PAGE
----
We can't force India into accepting DRS: ICC
Left red-faced after the powerful BCCI opposed the Decision Review System at the executive board meeting in Kuala Lumpur, the ICC today said that it will not force India to accept the controversial technology in bilateral series.cricket Updated: Jun 28, 2012 16:00 IST
Left red-faced after the powerful BCCI opposed the Decision Review System at the executive board meeting in Kuala Lumpur, the ICC on Thursday said that it will not force India to accept the controversial technology in bilateral series.
With India unrelenting in its opposition to the DRS, the ICC Board did not ratify the chief executive committee's recommendation for universal application of the DRS and the new chief executive Dave Richardson defended the decision.
Addressing a press conference after taking over from fellow South African Haroon Lorgat, Richardson said he would not try to force India to accept the technology.
"I don't think (the ICC Board decision is) negative at all. We'll see DRS in the majority of series and there would be no sense in forcing anything upon anybody. The point is that the Board of Control for Cricket in India need to make that decision for themselves. It's never good to take anyone kicking and screaming to do anything," Richardson said.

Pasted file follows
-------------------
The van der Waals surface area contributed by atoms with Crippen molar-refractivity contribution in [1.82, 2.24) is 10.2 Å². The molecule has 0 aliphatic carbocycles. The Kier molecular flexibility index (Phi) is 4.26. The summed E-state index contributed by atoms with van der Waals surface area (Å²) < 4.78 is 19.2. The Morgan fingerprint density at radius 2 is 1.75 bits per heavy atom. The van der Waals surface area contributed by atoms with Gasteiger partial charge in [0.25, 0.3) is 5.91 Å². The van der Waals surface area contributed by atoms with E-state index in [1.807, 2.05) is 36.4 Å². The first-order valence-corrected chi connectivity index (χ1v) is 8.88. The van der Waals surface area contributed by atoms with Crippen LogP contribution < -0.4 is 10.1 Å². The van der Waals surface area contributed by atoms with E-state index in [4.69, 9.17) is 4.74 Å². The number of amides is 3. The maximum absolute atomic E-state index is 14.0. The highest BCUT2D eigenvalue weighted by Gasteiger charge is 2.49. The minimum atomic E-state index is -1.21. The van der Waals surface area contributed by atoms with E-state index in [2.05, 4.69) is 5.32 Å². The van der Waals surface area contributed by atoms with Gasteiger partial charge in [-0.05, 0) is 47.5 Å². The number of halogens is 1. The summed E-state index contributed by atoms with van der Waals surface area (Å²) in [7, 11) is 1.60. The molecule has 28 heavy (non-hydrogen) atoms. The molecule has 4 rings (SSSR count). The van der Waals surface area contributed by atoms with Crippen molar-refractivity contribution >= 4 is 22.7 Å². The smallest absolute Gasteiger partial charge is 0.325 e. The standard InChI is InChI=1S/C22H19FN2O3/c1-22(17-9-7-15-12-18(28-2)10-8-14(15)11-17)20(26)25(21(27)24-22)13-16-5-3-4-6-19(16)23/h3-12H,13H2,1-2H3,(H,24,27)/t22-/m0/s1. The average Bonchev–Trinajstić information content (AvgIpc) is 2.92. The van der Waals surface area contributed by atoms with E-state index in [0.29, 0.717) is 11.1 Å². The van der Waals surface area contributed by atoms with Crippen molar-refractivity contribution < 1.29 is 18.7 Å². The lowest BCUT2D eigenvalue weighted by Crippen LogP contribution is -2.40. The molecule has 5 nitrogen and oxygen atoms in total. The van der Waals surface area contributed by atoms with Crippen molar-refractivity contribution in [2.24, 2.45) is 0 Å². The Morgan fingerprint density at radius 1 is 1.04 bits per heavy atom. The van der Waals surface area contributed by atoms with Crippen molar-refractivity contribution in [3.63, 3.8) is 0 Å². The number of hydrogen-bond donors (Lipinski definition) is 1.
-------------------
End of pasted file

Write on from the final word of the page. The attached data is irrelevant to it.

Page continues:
"The introduction of technology has always been controversial... but slowly but surely that's changed and I think we're pretty much at that point where everyone is accepting, certainly at international level," he said.
The ICC was left red-faced at its Annual Conference in Kuala Lumpur when its chief executives proposed mandatory DRS in Tests and ODIs, only for the board to reject the move after India let it be known that it could not accept the technology.
The issue was discussed by the ICC Board but was allowed to pass without voting.
Richardson also denied that dealing with financially powerful India would be his main preoccupation as chief executive.
"The bottom line is, the ICC board determines policy for the ICC going forward. I don't think my job will involve any special negotiations with India. A lot is made of that but there are 10 full members and I think our task is a lot more simple and a lot more practical than these high-level talks you might imagine."